With regard to the BTA’s reliance on its prior ruling in M/I, they point out that in that case: 1) M/I was the party appealing a BOR valuation to the BTA, and therefore bore the burden of proving that it’s proposed bulk sale valuation was valid, whereas in this case the BOR adopted East Bank’s bulk sale valuation as the true value of the property, and the school board provided no evidence to contradict it; and 2) There was no evidence in the M/I case record to support M/I’s claim that it was likely to dispose of 18 separate vacant lots in an M/I subdivision through a bulk sale to another developer, whereas there was evidence in the record of this case showing that East Bank had actively explored the bulk sale of its unfinished units to other developers, and had received at least one offer that was very close to the $3.1 million bulk sale valuation adopted by the BOR.

Attorneys for Dublin City Schools urge the court to affirm the BTA’s judgment reinstating  the auditor’s original valuation of the East Bank development because the Horner appraisal of that  property relied upon by the Franklin County BOR used valuation methodologies, including a discounted bulk sale estimate, that are used by lending institutions in calculating the “investment value” of multi-unit developments, but are not methods for establishing a property tax valuation.

The school board asserts that the BTA correctly found that the $3.1 million bulk sale valuation adopted by the BOR significantly understated the actual value of the property because it ignored the fact that East Bank’s business plan during and after 2008 was to build out and sell the unfinished units in its building to individual purchasers or small investors at retail market prices, a finding which they say has been borne out by the actual history of the development over the ensuing years.

Representing Dublin City Schools: Mark Gillis, 614.228.5822

Representing East Bank Condominiums II: Marion H. Little, 614.365.4113

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Attorney Discipline

Cincinnati Bar Association v. Robert F. Alsfelder, Jr., Case no. 2013-0223

The Board Of Commissioners on Grievances and Discipline has recommended that the law license of Cincinnati attorney Robert F. Alsfelder Jr. be indefinitely suspended for failing to comply with a subpoena for business records, refusing to authorize the release of his federal and state tax returns, and otherwise failing to cooperate with a Cincinnati Bar Association investigation of alleged professional misconduct by Alsfelder in his dealings with a client’s dry cleaning business between 2004 and 2008.

Alsfelder, whose license has been under suspension since September 2011 for failing to comply with a Supreme Court order requiring him to produce records subpoenaed by the disciplinary board, has filed objections to the board’s findings and recommended sanction.  In those objections, Alsfelder points out that the hearing panel that reviewed his alleged misconduct in dealing with his client found that the bar association had failed to prove any of the disciplinary rule violations set forth in its complaint by clear and convincing evidence.    

He argues that he declined to authorize the release of his tax returns because they contain personal and private information unrelated to the disciplinary complaint, and because the returns would not shed light on his financial dealings with his client since amounts he received from that client were combined with income from other business sources. Alsfelder also asserts that the suspension of his law license since September 2011 constitutes a penalty the court has already imposed for his lack of cooperation, and an additional indefinite suspension for that same misconduct would be disproportionate to the sanctions imposed in similar cases where no ethical violations other than failure to cooperate were found.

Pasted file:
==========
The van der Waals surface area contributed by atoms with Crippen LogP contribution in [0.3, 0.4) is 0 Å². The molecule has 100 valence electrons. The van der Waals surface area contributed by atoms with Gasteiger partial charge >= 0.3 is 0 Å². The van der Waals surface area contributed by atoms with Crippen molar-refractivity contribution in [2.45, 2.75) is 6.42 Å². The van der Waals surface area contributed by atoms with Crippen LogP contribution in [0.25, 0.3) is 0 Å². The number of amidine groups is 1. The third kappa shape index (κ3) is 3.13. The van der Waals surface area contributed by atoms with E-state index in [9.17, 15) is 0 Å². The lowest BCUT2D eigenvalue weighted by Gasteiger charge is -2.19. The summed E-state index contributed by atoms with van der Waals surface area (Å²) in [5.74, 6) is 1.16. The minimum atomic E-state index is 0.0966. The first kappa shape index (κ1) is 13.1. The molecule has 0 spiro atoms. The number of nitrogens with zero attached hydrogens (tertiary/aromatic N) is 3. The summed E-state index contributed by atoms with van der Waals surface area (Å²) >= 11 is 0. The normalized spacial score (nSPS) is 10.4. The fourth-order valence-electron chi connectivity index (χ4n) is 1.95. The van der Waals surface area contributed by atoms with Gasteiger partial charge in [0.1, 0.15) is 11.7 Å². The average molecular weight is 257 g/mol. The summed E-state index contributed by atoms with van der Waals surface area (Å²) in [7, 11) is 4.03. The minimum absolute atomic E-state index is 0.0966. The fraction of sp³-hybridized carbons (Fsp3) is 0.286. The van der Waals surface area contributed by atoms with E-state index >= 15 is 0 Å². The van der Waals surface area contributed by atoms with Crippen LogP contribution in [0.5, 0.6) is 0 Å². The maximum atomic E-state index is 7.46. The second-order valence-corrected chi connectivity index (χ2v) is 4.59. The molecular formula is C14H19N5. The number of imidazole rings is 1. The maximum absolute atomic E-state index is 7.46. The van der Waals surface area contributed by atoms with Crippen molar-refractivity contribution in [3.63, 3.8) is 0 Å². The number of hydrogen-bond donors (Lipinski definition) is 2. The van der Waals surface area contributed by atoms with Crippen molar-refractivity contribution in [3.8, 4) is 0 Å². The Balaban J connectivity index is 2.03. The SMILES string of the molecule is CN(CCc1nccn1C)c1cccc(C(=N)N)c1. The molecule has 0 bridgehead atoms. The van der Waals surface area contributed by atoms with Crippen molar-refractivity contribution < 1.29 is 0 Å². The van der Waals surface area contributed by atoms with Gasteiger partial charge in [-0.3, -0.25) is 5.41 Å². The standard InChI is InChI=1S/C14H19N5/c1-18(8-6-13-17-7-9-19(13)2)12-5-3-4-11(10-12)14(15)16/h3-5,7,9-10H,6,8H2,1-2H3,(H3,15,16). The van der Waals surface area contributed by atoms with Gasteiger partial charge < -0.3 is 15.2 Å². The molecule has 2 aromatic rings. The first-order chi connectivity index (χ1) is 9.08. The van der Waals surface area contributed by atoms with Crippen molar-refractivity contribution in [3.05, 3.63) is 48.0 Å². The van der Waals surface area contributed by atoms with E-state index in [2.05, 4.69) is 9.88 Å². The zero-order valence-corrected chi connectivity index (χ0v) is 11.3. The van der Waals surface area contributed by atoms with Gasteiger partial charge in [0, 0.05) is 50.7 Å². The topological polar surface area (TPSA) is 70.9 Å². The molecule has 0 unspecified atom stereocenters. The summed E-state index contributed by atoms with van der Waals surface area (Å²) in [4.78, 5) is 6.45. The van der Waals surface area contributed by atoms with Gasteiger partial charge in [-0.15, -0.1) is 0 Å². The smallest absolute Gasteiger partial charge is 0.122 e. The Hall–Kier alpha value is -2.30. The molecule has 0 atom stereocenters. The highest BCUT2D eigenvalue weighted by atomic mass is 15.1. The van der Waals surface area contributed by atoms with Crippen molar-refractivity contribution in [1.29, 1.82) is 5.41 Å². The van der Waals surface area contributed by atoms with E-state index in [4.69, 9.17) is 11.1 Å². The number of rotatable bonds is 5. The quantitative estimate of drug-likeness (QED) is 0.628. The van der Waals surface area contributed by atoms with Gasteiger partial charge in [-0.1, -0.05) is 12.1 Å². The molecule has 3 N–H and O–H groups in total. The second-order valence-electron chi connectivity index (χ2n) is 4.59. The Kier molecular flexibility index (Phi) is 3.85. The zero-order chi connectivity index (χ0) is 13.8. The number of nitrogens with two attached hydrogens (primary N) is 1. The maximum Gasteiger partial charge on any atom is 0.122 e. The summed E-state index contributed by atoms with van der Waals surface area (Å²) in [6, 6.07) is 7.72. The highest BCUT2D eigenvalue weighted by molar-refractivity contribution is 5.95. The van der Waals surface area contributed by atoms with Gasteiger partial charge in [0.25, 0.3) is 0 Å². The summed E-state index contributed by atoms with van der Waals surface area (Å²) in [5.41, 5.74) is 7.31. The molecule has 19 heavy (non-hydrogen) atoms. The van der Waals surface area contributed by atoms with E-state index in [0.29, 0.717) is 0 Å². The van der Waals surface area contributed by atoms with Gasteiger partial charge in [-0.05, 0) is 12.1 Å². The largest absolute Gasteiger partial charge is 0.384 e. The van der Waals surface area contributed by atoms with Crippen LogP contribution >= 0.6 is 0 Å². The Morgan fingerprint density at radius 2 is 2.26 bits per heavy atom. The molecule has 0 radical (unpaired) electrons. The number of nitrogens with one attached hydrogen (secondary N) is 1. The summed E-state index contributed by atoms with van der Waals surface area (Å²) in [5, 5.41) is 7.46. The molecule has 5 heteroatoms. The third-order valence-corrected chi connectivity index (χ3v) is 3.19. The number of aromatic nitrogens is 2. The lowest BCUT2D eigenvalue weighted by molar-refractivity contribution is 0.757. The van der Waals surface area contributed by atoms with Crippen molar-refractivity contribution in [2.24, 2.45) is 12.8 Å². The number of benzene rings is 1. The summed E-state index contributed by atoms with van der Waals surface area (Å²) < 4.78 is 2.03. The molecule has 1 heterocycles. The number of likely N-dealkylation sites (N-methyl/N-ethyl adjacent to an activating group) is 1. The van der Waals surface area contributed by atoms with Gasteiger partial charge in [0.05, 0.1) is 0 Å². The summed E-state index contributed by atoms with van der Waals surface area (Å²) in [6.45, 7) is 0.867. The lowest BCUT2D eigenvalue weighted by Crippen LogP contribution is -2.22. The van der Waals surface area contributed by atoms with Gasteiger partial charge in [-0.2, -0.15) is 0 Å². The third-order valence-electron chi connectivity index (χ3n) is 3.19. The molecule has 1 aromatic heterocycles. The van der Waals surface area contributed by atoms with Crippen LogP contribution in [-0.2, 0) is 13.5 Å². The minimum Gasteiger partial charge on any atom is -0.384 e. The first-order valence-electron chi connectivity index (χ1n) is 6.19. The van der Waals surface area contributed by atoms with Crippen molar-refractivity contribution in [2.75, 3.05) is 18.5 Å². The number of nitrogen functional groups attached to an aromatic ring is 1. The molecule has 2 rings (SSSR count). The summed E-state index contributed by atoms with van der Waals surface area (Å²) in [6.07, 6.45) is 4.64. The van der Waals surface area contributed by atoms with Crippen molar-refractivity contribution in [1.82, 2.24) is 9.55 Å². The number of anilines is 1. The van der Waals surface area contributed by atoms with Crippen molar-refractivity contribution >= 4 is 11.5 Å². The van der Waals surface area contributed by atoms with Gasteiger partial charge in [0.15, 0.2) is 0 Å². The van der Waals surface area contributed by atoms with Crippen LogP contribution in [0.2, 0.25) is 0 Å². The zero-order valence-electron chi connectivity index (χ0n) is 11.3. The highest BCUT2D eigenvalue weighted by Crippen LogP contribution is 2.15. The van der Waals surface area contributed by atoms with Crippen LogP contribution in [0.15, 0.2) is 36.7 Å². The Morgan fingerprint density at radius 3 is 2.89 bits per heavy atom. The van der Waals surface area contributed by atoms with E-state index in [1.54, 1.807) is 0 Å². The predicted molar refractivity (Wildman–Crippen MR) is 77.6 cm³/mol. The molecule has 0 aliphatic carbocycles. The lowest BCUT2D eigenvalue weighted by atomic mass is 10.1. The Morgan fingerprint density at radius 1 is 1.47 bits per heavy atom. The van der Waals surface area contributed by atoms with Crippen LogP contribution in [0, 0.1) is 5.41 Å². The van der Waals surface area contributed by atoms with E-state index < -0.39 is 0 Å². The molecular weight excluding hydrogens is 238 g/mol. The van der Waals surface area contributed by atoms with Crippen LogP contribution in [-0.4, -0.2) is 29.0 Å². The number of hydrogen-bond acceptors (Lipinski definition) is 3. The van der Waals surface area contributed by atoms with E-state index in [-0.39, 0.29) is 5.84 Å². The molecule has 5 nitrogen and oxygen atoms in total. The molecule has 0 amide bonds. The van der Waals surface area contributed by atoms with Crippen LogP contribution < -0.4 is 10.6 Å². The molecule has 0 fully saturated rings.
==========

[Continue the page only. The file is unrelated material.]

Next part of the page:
The Cincinnati Bar Association has also filed objections to the disciplinary board’s findings and recommended sanction.  The bar’s attorneys argue that the board erred in finding that the evidence presented at Alsfelder’s hearing  was insufficient to show that he  violated disciplinary rules by writing  more than $141,000 worth of checks to himself from his client’s business checking account without making any accounting to the client for those payments, and by failing to include amounts he received from that client in the gross income Alsfelder reported in his 2004 and 2009 tax returns.

The bar association also points out that Alsfelder’s license was previously suspended for misconduct in 2004, with that suspension stayed on the condition that he make restitution of $30,000 to a client, and cites several cases in which attorneys with a prior history of misconduct who refuse to cooperate with a subsequent disciplinary investigation have been permanently disbarred.

Representing the Cincinnati Bar Association: Michael Foley, 513.381.9200

Robert S. Alsfelder Jr, pro se, 513.673.8224

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These informal previews are prepared by the Supreme Court's Office of Public Information to provide the news media and other interested persons with a brief overview of the legal issues and arguments advanced by the parties in upcoming cases scheduled for oral argument. The previews are not part of the case record, and are not considered by the Court during its deliberations.

Parties interested in receiving additional information are encouraged to review the case file available in the Supreme Court Clerk's Office (614.387.9530), or to contact counsel of record.